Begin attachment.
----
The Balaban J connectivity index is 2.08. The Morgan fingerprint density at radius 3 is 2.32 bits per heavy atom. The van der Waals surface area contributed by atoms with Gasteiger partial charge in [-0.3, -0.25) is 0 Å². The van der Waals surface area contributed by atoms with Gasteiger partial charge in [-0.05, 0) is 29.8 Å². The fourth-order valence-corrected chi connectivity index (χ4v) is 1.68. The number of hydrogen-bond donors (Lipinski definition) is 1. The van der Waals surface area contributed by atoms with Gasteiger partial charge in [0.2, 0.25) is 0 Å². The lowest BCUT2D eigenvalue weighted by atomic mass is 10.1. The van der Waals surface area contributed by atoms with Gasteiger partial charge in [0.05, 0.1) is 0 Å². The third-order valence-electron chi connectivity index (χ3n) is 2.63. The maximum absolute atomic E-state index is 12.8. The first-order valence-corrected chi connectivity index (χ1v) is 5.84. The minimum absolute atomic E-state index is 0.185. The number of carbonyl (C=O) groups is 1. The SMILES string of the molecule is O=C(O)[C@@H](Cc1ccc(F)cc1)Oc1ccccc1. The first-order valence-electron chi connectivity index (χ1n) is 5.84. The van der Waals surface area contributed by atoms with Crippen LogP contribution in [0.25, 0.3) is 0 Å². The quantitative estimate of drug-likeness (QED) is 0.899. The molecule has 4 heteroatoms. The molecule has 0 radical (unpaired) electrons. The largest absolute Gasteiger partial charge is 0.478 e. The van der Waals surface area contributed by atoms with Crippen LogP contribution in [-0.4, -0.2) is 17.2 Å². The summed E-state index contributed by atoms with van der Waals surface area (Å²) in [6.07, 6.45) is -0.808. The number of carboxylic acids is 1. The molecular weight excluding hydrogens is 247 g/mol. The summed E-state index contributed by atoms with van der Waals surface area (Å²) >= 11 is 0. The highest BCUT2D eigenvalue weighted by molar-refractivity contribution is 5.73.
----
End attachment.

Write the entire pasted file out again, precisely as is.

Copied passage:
The Balaban J connectivity index is 2.08. The Morgan fingerprint density at radius 3 is 2.32 bits per heavy atom. The van der Waals surface area contributed by atoms with Gasteiger partial charge in [-0.3, -0.25) is 0 Å². The van der Waals surface area contributed by atoms with Gasteiger partial charge in [-0.05, 0) is 29.8 Å². The fourth-order valence-corrected chi connectivity index (χ4v) is 1.68. The number of hydrogen-bond donors (Lipinski definition) is 1. The van der Waals surface area contributed by atoms with Gasteiger partial charge in [0.2, 0.25) is 0 Å². The lowest BCUT2D eigenvalue weighted by atomic mass is 10.1. The van der Waals surface area contributed by atoms with Gasteiger partial charge in [0.05, 0.1) is 0 Å². The third-order valence-electron chi connectivity index (χ3n) is 2.63. The maximum absolute atomic E-state index is 12.8. The first-order valence-corrected chi connectivity index (χ1v) is 5.84. The minimum absolute atomic E-state index is 0.185. The number of carbonyl (C=O) groups is 1. The SMILES string of the molecule is O=C(O)[C@@H](Cc1ccc(F)cc1)Oc1ccccc1. The first-order valence-electron chi connectivity index (χ1n) is 5.84. The van der Waals surface area contributed by atoms with Crippen LogP contribution in [0.25, 0.3) is 0 Å². The quantitative estimate of drug-likeness (QED) is 0.899. The molecule has 4 heteroatoms. The molecule has 0 radical (unpaired) electrons. The largest absolute Gasteiger partial charge is 0.478 e. The van der Waals surface area contributed by atoms with Crippen LogP contribution in [-0.4, -0.2) is 17.2 Å². The summed E-state index contributed by atoms with van der Waals surface area (Å²) in [6.07, 6.45) is -0.808. The number of carboxylic acids is 1. The molecular weight excluding hydrogens is 247 g/mol. The summed E-state index contributed by atoms with van der Waals surface area (Å²) >= 11 is 0. The highest BCUT2D eigenvalue weighted by molar-refractivity contribution is 5.73.